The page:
“The harder part in this transition was the stakeholder management, stakeholder engagement.” Even with a solid plan, Hisgrove found you never say anything just once. Without the finished tech in place to ‘sell’ the concept, they needed to say everything twice, thrice and sometimes four times. Even then, the assumption that employees and the business understood wasn’t necessarily correct.  

This was evident when everyone across the firm was given access to the system and leaders were able to see their team’s compensation. While it had been signposted over the last 10 months, the reality didn’t ‘sink in’ until the system was populated with real data. For leaders who had been living and breathing such details in spreadsheets for years, it seemed like a breach of security to have such ease of access when in fact, it was many times more secure than before.

Hisgrove is realistic when it comes to the challenges they faced. “Any change of this order of magnitude doesn’t run without bumps. We learned lessons along the way. We kept the focus on our people, prioritised understanding and didn’t cut corners when it came to data integrity. Those things helped immensely.”

Why the work
was worth it

Despite the ‘double whammy’ of a technological and cultural change, the project has been successful. The adjustments to the leadership structure resulted in employees having a better understanding of where they fit within the organisation, and a deeper connection to its culture. 

Implementing the new roles has already proven beneficial. Moving responsibility for people leadership in the organisation has resulted in clear accountability and autonomy, and that in turn is empowering the teams beneath. Moreover, the role was deliberately created with a 50:50 gender balance, something that will continue to diversify the firm’s culture and thinking

The efficiency of decommissioning 30 different platforms and what felt like hundreds of millions of spreadsheets has resulted, in Hisgrove’s words, in a “democratisation of the workforce”.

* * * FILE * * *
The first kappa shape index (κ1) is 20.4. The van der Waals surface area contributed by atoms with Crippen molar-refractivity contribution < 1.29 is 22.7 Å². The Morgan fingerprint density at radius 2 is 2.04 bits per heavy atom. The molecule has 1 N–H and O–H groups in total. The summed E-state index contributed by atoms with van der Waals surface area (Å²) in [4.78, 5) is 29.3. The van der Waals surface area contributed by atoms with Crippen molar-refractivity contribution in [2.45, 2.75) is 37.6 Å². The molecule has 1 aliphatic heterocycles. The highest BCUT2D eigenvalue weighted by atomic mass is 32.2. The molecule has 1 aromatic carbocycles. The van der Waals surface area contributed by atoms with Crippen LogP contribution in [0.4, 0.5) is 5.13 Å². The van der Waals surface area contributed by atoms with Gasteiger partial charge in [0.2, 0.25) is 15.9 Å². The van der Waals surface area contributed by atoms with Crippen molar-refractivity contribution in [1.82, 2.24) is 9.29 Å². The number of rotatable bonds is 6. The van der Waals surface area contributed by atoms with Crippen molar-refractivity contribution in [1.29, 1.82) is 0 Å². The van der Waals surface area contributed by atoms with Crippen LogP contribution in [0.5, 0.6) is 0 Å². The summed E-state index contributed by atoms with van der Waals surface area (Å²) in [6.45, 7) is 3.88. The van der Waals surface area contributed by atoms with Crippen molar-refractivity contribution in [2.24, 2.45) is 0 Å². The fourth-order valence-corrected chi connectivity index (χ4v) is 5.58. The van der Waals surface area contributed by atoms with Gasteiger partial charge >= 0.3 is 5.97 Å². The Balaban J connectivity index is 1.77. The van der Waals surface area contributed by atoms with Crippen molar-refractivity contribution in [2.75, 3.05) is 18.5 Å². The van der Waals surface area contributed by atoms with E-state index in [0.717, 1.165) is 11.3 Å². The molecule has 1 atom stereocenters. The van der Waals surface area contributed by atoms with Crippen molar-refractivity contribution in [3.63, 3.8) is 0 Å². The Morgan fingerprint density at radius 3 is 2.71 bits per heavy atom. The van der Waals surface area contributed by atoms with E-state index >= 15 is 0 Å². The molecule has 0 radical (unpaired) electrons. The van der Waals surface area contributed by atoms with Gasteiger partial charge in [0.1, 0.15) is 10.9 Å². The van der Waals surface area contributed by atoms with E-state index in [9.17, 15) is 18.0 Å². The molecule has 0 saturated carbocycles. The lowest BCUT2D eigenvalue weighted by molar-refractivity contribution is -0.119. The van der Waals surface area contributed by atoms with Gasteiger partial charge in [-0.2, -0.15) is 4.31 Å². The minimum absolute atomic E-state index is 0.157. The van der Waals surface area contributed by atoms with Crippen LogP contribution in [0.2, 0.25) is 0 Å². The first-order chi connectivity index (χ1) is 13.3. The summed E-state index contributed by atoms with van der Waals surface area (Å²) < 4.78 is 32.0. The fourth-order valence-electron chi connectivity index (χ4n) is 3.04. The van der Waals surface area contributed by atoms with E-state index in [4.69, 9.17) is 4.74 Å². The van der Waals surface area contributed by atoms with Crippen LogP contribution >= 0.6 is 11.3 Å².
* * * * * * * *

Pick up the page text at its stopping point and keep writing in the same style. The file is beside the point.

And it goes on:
“It allows your people to lift up and focus on the things that matter. That’s the important part in this. You get to do an awful amount more with the improved technology, but also you now have time to invest in business imperatives because you’re not doing low-value or duplicated transactional work — and that means more time focusing on what matters: our people and our clients.”

As to the technology itself, “the real benefits are downstream. The data and insights from predictive analytics [enabled by the new system] will start shaping our future workforce. The global execution of the technology implementation will give us insights to be able to take solutions to market for our clients. All that benefit is yet to be realised.”

The beginning of the
HR transformation

Despite the whirlwind, Hisgrove looks to what can be accomplished next now that Project Ignite is well established

“We’re only at the start of the journey,” she says. “The technology will continue to evolve, the culture will continue to evolve, but we have an incredibly strong foundation in place that’s been successfully delivered.”

Asked if there are any final thoughts that she’d like to share around attempting an HR transformation of Project Ignite’s enormity, Hisgrove replies, “The fact that we’re all alive to tell the tale is just extraordinary!” 

She’s laughing again. Clearly, the mammoth task has not dampened her spirit. “We wouldn’t have done it any differently.”

She pauses. 

“Actually, I would have asked for more people. At least ten more people…”



Dorothy Hisgrove

Dorothy is the Chief People Officer for PwC Australia.

More About Dorothy Hisgrove


Amy Gibbs

Dr Amy Gibbs is a manager at PwC Australia, and the global content editor for Digital Pulse.

More About Amy Gibbs